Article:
Gestational gigantomastia is a rare condition. The acute presentation can be treated by bromocriptine and segmental mastectomy if needed. Mastectomy and reduction mammoplasty can be delayed after delivery.


References
  1. Dancey A, Khan M, Dawson J, Peart F. Gigantomastia–a classification and review of the literature. J Plast Reconstr Aesthet Surg 2008;61(5):493–502.   [CrossRef]   [Pubmed]    Back to citation no. 1
  2. Gresik CM, Godellas C, Aranha GV, Rajan P, Shoup M. Pseudoangiomatous stromal hyperplasia of the breast: A contemporary approach to its clinical and radiologic features and ideal management. Surgery 2010 Oct;148(4):752–7; discussion 757–8.   [CrossRef]   [Pubmed]    Back to citation no. 2
  3. Bloom SA, Nahabedian MY. Gestational macromastia: A medical and surgical challenge. Breast J 2008 Sep-Oct;14(5):492–5.   [CrossRef]   [Pubmed]    Back to citation no. 3
  4. Lokuhetty MD, Saparamadu PA, Al-Sajee DM, Al-Ajmi R. Gigantomastia in pregnancy with an accessory axillary mass masquerading as inflammatory carcinoma. Diagn Cytopathol 2011 Feb;39(2):141–3.   [CrossRef]   [Pubmed]    Back to citation no. 4
  5. Virk RK, Khan A. Pseudoangiomatous stromal hyperplasia: An overview. Arch Pathol Lab Med 2010 Jul;134(7):1070–4.   [CrossRef]   [Pubmed]    Back to citation no. 5
  6. Lawrentschuk N, Archer R, Scott AR, Hughes A. Pseudoangiomatous hyperplasia of mammary stroma: sonographic appearance. J Ultrasound Med 2003 Aug;22(8):817–21.   [Pubmed]    Back to citation no. 6
  7. Dancey A, Khan M, Dawson J, Peart F. Gigantomastia–a classification and review of the literature. J Plast Reconstr Aesthet Surg 2008;61(5):493–502.   [CrossRef]   [Pubmed]    Back to citation no. 7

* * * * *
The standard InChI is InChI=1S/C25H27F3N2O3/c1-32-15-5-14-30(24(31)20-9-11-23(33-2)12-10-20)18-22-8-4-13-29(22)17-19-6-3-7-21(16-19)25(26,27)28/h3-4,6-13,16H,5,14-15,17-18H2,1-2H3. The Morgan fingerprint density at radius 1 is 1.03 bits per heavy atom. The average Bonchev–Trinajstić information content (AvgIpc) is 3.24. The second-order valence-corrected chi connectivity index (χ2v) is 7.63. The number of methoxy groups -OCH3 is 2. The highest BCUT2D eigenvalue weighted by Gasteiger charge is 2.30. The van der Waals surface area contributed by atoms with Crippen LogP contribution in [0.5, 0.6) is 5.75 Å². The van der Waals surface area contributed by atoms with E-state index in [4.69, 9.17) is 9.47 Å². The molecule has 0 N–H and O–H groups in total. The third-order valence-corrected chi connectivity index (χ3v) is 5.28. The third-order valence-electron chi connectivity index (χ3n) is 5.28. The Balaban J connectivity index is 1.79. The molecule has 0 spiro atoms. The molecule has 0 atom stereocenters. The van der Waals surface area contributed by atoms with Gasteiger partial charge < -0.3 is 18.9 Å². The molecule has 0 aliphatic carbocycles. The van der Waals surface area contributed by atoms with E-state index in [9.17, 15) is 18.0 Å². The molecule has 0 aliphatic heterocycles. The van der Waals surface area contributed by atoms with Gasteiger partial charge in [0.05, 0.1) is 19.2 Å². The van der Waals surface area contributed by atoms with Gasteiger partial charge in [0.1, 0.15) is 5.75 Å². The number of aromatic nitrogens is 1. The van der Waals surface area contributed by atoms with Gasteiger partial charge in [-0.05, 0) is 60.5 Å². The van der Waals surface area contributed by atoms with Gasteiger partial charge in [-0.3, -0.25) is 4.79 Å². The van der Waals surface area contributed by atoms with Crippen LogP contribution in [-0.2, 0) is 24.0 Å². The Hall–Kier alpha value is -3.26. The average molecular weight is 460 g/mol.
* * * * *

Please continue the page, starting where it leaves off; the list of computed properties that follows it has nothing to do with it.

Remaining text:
8. Gresik CM, Godellas C, Aranha GV, Rajan P, Shoup M. Pseudoangiomatous stromal hyperplasia of the breast: A contemporary approach to its clinical and radiologic features and ideal management. Surgery 2010 Oct;148(4):752–7; discussion 757–8.   [CrossRef]   [Pubmed]    Back to citation no. 8

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Author Contributions
Faisal Alotaibi – Substantial contributions to conception and design, Acquisition of data, Analysis and interpretation of data, Drafting the article, Revising it critically for important intellectual content, Final approval of the version to be published
Guarantor of submission
The corresponding author is the guarantor of submission.
Source of support
None
Conflict of interest
Authors declare no conflict of interest.
Copyright
© 2016 Faisal Alotaibi. This article is distributed under the terms of Creative Commons Attribution License which permits unrestricted use, distribution and reproduction in any medium provided the original author(s) and original publisher are properly credited. Please see the copyright policy on the journal website for more information.